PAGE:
4. I have more problems with my shepherd when he comes back from deployment than when he leaves. He has been back for over a year and she still FREAKS out if he leaves the house, even if it is on the porch where she can see him, and will lie on the floor staring at the door waiting for him to come home from work. He is leaving again in a few weeks and I am afraid this time when he doesn't come back at night she will start becoming a handful. Our trainer and vet both said play, play play and more play to tire her out will help. Also, I started taking both our dogs to day care together a few times a month so she knows she always has her dog brother to be there and I will always pick her up and come home at night.

  5. Relax and enjoy your pet. Being relaxed will help you both. I am disabled and my wife brought home a toy poodle to keep me company while she takes care of her Mom who lives with us now. Little Anni quickly latched on to my wife. She has taken her Mom back to her home for a month's visit and now Anni has taken to me. I know that things will go back to her being no.1 when she returns. I will take her love and affection when offered to me. It helped that I take her most places that I go, and I am no1 while out and it reverts back to my wife when we walk in the door. RELAX AND ENJOY!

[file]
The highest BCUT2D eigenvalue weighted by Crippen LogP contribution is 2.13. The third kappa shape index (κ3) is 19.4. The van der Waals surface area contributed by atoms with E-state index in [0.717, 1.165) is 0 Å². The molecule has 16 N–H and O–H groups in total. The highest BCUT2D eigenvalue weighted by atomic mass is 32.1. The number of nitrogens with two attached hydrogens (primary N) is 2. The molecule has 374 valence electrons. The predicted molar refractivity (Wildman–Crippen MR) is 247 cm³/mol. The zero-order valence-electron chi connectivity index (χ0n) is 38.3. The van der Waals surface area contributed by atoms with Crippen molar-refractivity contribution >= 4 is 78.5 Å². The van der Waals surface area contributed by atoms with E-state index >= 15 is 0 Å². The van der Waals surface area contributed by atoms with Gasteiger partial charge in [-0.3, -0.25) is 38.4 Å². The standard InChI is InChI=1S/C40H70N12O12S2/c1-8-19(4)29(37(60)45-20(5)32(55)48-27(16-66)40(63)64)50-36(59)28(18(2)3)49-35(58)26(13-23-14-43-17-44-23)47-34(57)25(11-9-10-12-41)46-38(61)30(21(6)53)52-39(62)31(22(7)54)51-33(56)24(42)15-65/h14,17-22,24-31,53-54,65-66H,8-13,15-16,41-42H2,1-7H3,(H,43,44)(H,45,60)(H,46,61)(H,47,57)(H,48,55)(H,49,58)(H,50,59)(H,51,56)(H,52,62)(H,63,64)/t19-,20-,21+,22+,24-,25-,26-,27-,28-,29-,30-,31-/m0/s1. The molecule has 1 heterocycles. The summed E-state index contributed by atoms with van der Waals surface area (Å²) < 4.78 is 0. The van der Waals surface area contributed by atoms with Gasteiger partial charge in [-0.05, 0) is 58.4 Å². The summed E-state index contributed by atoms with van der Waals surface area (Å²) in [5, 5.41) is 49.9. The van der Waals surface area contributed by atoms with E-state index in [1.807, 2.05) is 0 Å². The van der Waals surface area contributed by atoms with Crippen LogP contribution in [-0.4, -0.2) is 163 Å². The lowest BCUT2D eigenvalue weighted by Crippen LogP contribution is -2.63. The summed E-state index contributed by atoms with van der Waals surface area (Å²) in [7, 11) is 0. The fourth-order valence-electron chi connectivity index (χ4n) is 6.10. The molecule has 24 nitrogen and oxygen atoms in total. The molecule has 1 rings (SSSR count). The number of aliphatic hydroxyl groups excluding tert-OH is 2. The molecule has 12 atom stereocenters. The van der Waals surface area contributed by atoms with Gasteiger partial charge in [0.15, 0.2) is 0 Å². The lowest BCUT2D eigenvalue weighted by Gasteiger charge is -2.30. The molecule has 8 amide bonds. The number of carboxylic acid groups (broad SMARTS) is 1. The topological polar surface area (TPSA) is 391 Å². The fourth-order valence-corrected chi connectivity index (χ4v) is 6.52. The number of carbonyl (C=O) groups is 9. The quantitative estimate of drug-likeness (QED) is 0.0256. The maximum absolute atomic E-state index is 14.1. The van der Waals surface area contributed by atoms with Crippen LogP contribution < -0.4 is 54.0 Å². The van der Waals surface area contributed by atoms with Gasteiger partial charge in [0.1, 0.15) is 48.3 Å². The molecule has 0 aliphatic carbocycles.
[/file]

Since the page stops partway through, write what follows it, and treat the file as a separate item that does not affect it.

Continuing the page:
6. Would you believe I'm more worried about the composting guinea pigs than the dog?
    My spouse left a few weeks after we first got the pigs (I wanted furry creatures for the kids to cuddle since the first deployment after the dog had died didn't go well, and our landlord wouldn't allow a new dog after putting in hardwood floors) so he never really bonded with the pigs. But after he'd been home a while he started to share his morning grapes with them, and now they run to the end of the cage and stand on tippy piggy toes straining for their morning grapes! I spoil my spouse buying him grapes out of season, but after he's gone, it's back to whatever fruits are local and seasonal and the grape party will end.

  7. Chrissy Vimini | April 17, 2013 at 1:11 am |

    Olga- thanks for sharing your story! I think our furbabies just have too much love to give :) I was considering getting one of those calming-scent-pheromone things for Ziggy before I tried crating, and it's definitely still an option for us in the future. I hope Mr. Munch doesn't give you too much more grief before your husband gets home!

  8. I wasn't a believer in these collars until I tried one. I have a much calmer animal right now. I'd suggest going to a local pet store and talking to the staff there about what you can give your puppy to calm it down a little. But, honestly, it just takes time and patience and you've obviously done a great job.

    Have you tried socializing Ziggy with other dogs? We've been debating about getting another cat once we move so that Munch has some companionship.

  9. Chrissy Vimini | April 18, 2013 at 5:35 pm |

    Zig doesn't really enjoy fellow canine company, I think it has to do with his previous experiences from before we adopted him. He gets very defensive and thinks "playing" is actually "fighting". Plus he insists on being the center of attention. Maybe one day we can get a younger pup so Ziggy will still be dominant but also have company – but I'll have to wait til my husband gets back! Maybe you can borrow a friend's cat to see how Munch does? Good luck and thanks for the tips!